California’s recent legislation, Assembly Bill 1287, which Governor Gavin Newsom signed last September, introduced a $20 per hour minimum wage specifically for fast-food workers along with the establishment of a regulatory council with powers to annually adjust this wage. 

Wage Hike Aftermath


This significant wage hike seems to be directly impacting employment within the industry—approximately 9,500 jobs were cut between last fall and January, indicating a 1.3 percent decrease in employment compared to only a 0.2 percent drop in the state’s total private employment during the same period.

Fast Food Chains Cut Delivery Jobs


The trend of job cuts is expected to continue, with notable reductions already underway at major chains like Pizza Hut and Round Table Pizza, which are eliminating nearly 1,300 delivery driver positions. 

Robotics Rise as Labor Costs Soar


Other chains, such as El Pollo Loco and Jack in the Box, are accelerating the integration of robotics to offset higher labor costs—deploying machines for tasks like making salsa and frying foods.

Fast Food Prices Rise


The impact on consumer prices has been swift and significant since the new wage law took effect on April 1. Within less than a month, Wendy’s, Chipotle, and Starbucks have reported price increases of 8 percent, 7.5 percent, and 7 percent, respectively. 

McDonald’s and other fast-food franchises are also on the path to raising their prices, with some implementing hiring freezes.

High Prices Test Fast Food Affordability


As prices escalate, the affordability of fast food in California is being tested, with the state now reporting the highest fast-food prices in the nation. 

This situation is prompting concerns about the long-term sustainability of such pricing strategies, especially given the youthful demographic of the industry’s workforce. 

Young Workers Feel the Pinch

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About 60 percent of fast-food employees are under twenty-five years old, marking a stark contrast to other industries where only about 13 percent fall within this age bracket. 

This demographic detail raises questions about the targeted nature of the wage increase and its broader implications for the industry.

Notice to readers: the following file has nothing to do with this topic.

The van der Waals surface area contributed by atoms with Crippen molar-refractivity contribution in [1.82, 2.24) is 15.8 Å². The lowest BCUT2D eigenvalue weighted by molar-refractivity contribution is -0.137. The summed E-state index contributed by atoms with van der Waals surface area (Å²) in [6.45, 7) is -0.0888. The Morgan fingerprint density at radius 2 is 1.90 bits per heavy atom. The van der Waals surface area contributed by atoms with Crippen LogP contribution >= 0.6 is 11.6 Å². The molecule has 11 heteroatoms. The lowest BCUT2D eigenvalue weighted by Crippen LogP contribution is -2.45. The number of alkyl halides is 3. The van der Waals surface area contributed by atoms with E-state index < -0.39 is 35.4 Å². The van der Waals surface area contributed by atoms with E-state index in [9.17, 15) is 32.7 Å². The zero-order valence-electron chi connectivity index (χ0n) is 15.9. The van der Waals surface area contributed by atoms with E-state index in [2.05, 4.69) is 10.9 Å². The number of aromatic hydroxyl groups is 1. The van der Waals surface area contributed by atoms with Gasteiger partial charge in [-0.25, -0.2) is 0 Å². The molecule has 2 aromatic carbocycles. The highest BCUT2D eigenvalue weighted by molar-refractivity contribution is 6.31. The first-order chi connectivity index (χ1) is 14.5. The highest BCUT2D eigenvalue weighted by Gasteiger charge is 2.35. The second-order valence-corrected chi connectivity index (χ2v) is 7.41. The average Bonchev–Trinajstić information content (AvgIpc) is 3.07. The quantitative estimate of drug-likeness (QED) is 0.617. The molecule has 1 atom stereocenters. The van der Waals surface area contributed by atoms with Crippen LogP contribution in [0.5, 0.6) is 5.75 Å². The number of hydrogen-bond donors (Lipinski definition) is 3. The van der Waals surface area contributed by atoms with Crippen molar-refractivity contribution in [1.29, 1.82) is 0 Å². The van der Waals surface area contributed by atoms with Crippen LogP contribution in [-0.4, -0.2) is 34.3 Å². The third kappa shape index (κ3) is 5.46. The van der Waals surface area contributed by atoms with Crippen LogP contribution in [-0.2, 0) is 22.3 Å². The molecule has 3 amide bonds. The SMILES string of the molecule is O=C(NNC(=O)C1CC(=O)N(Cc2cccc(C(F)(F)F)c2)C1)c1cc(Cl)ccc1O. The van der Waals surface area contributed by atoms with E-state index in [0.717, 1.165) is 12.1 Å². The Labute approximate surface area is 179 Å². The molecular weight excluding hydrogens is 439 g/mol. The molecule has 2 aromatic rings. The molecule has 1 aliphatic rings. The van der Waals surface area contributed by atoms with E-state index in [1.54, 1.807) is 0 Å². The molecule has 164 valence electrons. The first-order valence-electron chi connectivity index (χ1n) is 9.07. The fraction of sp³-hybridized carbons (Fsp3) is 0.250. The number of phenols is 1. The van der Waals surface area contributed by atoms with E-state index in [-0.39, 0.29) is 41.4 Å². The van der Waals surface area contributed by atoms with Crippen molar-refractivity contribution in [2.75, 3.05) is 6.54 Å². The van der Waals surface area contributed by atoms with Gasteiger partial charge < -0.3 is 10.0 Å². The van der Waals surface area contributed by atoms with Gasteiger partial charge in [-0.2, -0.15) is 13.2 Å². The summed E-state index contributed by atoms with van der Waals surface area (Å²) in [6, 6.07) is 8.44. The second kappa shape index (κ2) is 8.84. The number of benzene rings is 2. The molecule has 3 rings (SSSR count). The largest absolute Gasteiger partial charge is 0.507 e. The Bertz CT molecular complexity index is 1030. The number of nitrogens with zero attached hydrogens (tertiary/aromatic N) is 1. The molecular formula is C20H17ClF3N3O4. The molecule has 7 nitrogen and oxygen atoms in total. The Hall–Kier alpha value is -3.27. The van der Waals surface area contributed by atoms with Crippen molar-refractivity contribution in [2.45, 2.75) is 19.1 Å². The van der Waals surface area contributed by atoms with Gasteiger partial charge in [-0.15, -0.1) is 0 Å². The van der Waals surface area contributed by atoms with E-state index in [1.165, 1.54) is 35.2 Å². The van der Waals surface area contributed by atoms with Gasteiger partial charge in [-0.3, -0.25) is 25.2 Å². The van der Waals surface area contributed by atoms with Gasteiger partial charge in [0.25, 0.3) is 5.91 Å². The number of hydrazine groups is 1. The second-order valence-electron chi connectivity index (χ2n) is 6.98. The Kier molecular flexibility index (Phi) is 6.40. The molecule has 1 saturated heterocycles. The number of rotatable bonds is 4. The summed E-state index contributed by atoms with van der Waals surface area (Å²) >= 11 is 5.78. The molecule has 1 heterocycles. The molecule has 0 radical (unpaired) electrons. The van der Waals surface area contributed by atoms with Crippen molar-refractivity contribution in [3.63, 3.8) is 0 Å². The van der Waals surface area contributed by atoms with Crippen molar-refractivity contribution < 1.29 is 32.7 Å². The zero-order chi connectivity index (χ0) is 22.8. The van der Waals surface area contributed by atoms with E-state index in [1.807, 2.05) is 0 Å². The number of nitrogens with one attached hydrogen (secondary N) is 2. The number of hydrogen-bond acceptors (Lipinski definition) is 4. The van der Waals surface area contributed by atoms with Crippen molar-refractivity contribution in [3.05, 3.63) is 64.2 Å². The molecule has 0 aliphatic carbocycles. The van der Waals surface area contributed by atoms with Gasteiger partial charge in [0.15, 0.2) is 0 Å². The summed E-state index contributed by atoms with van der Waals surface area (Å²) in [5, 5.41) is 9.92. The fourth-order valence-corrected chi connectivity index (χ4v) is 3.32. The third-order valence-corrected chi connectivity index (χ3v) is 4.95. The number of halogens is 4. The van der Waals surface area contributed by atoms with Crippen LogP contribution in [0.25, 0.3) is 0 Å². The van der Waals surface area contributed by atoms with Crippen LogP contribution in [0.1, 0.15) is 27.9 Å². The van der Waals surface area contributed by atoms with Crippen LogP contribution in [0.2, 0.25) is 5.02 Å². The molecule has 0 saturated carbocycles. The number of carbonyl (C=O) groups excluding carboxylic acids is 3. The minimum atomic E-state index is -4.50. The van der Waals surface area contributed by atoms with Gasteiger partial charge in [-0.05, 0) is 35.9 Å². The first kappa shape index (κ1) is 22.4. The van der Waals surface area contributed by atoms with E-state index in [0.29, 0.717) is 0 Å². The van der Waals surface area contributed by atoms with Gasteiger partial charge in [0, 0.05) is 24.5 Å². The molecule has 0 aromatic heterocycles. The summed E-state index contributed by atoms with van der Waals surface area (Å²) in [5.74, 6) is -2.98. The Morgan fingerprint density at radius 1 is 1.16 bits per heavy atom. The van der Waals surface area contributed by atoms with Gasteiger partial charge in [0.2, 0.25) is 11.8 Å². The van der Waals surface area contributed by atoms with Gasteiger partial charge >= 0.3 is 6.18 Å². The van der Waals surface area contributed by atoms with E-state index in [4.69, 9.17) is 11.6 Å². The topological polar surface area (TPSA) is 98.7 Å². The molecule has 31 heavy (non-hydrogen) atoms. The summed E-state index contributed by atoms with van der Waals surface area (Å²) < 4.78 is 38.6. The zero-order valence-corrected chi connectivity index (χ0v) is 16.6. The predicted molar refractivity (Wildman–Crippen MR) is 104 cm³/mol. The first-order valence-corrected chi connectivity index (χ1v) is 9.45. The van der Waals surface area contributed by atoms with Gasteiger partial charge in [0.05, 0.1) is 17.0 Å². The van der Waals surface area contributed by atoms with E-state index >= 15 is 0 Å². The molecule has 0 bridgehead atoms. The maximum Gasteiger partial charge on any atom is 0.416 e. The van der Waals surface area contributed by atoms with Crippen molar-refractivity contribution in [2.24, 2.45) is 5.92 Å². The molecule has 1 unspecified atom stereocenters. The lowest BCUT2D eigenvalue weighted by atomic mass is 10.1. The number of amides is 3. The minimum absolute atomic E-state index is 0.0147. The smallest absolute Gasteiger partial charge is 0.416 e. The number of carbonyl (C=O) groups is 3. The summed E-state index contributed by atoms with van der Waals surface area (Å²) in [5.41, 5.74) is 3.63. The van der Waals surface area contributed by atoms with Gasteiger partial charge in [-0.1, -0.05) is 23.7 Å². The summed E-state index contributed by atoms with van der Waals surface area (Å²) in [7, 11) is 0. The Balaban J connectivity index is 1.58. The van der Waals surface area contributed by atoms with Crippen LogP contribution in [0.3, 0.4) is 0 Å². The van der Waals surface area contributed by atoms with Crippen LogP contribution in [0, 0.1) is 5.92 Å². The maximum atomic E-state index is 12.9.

Limited Experience

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Young workers in the fast-food industry face unique challenges due to their lesser experience and ongoing skill development, which can limit the value they bring to their employers. 

High Turnover Challenges


Additionally, these workers often require more training and tend to have high turnover rates—exceeding 100 percent annually—due to fluctuating schedules influenced by school commitments. This high turnover rate significantly increases recruitment and training costs for employers.

A Tough Decision


Given the slim profit margins in fast food, typically ranging from 5 to 8 percent, employers find themselves with limited options: either reduce their workforce or raise prices to cope with the mandatory $20 minimum wage. 

Over 9,500 Jobs Lost


While labor advocates push for a “living wage” for less-skilled, often part-time workers, this can overlook the needs of fast-food owners and investors to receive fair compensation for their capital and efforts. 

Unfortunately, the pursuit of living wages has led to job losses for over 9,500 fast-food workers in California since the law’s introduction last September.

Legislative Revisions Impact Fast Food Industry

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This legislation, Assembly Bill 1228, was initially passed in 2022 and signed by Governor Newsom. However, it faced such strong opposition from the industry that a referendum was scheduled for the 2024 ballot, prompting legislators to draft a new bill, AB 1287. 

This revised bill significantly reduced the regulatory powers of the fast-food council, leading to an agreement to withdraw the ballot referendum.

Kate Smith, a self-proclaimed word nerd who relishes the power of language to inform, entertain, and inspire. Kate's passion for sharing knowledge and sparking meaningful conversations fuels her every word.